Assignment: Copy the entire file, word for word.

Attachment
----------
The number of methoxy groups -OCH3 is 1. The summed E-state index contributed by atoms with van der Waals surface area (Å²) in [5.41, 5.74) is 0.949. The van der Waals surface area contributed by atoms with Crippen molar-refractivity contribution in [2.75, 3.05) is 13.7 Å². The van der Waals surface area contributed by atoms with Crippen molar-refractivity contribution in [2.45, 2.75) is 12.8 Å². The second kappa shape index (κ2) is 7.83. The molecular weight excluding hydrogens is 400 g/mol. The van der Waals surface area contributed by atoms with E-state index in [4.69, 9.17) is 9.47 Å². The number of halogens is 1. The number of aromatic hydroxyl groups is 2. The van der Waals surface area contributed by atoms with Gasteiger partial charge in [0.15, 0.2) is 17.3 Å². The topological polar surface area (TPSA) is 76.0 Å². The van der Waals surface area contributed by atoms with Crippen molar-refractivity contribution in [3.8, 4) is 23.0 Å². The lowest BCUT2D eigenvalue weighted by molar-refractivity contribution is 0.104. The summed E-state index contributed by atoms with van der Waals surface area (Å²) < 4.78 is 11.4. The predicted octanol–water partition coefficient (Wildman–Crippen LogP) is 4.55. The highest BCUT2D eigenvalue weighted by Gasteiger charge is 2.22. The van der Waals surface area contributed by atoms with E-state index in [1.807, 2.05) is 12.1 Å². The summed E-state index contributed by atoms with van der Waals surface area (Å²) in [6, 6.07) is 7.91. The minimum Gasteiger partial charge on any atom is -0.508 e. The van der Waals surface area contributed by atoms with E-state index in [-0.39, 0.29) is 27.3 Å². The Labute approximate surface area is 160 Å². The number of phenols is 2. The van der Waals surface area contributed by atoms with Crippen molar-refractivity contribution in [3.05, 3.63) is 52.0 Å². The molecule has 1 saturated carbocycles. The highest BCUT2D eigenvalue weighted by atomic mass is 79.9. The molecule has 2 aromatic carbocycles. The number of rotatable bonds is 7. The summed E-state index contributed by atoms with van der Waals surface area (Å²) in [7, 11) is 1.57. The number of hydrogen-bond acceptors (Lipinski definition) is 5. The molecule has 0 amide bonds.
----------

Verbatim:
The number of methoxy groups -OCH3 is 1. The summed E-state index contributed by atoms with van der Waals surface area (Å²) in [5.41, 5.74) is 0.949. The van der Waals surface area contributed by atoms with Crippen molar-refractivity contribution in [2.75, 3.05) is 13.7 Å². The van der Waals surface area contributed by atoms with Crippen molar-refractivity contribution in [2.45, 2.75) is 12.8 Å². The second kappa shape index (κ2) is 7.83. The molecular weight excluding hydrogens is 400 g/mol. The van der Waals surface area contributed by atoms with E-state index in [4.69, 9.17) is 9.47 Å². The number of halogens is 1. The number of aromatic hydroxyl groups is 2. The van der Waals surface area contributed by atoms with Gasteiger partial charge in [0.15, 0.2) is 17.3 Å². The topological polar surface area (TPSA) is 76.0 Å². The van der Waals surface area contributed by atoms with Crippen molar-refractivity contribution in [3.8, 4) is 23.0 Å². The lowest BCUT2D eigenvalue weighted by molar-refractivity contribution is 0.104. The summed E-state index contributed by atoms with van der Waals surface area (Å²) < 4.78 is 11.4. The predicted octanol–water partition coefficient (Wildman–Crippen LogP) is 4.55. The highest BCUT2D eigenvalue weighted by Gasteiger charge is 2.22. The van der Waals surface area contributed by atoms with E-state index in [1.807, 2.05) is 12.1 Å². The summed E-state index contributed by atoms with van der Waals surface area (Å²) in [6, 6.07) is 7.91. The minimum Gasteiger partial charge on any atom is -0.508 e. The van der Waals surface area contributed by atoms with E-state index in [-0.39, 0.29) is 27.3 Å². The Labute approximate surface area is 160 Å². The number of phenols is 2. The van der Waals surface area contributed by atoms with Crippen molar-refractivity contribution in [3.05, 3.63) is 52.0 Å². The molecule has 1 saturated carbocycles. The highest BCUT2D eigenvalue weighted by atomic mass is 79.9. The molecule has 2 aromatic carbocycles. The number of rotatable bonds is 7. The summed E-state index contributed by atoms with van der Waals surface area (Å²) in [7, 11) is 1.57. The number of hydrogen-bond acceptors (Lipinski definition) is 5. The molecule has 0 amide bonds.